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Freshwater Assassins (1947)

Assassins d'eau douce (original title)
In a freshwater pond, various aquatic creatures try to eat others in order to avoid being eaten themselves.

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Storyline

In a freshwater pond, it's "eat or be eaten." A dragonfly larva eats a midge; a water beetle larva eats a damselfly larva. Snail larvae grow. A beetle larva eats one. Up close, we see the eating apparatus of a damselfly larva -- with a retractable hook beneath mandibles. Some creatures bite and chew, others suck. A water beetle larva holds on to its prey, injects a poison that turns the victim's insides to soup, and then sucks it dry. We watch one eat a damselfly larvae and then another water beetle larva. Some have ingenious ways to camouflage themselves, like the water scorpion, and to breathe air while hunting under water. Caddisfly larvae hide in debris, then eat. Written by <jhailey@hotmail.com>

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21 April 2009 (USA)  »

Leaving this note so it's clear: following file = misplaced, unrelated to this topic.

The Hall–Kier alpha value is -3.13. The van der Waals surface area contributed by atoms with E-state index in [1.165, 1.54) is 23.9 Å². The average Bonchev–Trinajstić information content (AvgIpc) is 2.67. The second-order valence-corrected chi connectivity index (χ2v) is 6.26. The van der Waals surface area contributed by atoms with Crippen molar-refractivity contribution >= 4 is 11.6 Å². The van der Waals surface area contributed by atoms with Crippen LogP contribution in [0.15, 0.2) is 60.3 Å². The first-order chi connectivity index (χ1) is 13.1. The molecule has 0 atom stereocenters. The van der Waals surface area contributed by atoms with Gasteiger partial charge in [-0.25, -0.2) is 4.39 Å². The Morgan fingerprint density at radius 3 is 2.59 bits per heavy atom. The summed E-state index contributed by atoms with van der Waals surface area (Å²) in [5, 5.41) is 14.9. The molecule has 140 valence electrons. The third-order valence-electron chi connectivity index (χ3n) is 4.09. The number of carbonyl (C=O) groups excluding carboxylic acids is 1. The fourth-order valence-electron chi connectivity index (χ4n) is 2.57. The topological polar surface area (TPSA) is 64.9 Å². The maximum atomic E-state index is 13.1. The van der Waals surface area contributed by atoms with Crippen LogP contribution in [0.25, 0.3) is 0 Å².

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Freshwater Assassins  »

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(Western Electric Sound System)

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1.37 : 1
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Featured in Ballet aquatique (2011) See more »

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User Reviews

 
Okay, but not among the filmmaker's best
23 March 2016 | by (Berlin, Germany) – See all my reviews

"Assassins d'eau douce" or "Freshwater Assassins" is a black-and-white documentary that runs for slightly under half an hour and it is one of filmmaker Jean Painlevé's longer works. There is no denying he was a pioneer when it comes to the genre of animal documentary and he made this one here shortly after World War II. It is in french like his other works, so if you really want to understand every bit of it, you may need a good pair of subtitles. I personally have some of his work and found this one not too interesting. But that is just subjective as the animals depicted in here, mostly water creatures, but no fish, aren't something I am too interested in. Still there are a couple decent video recordings as usual with Painlevé, so it's not a failure at all. It is also pretty brutal again in terms of animal violence among each other.


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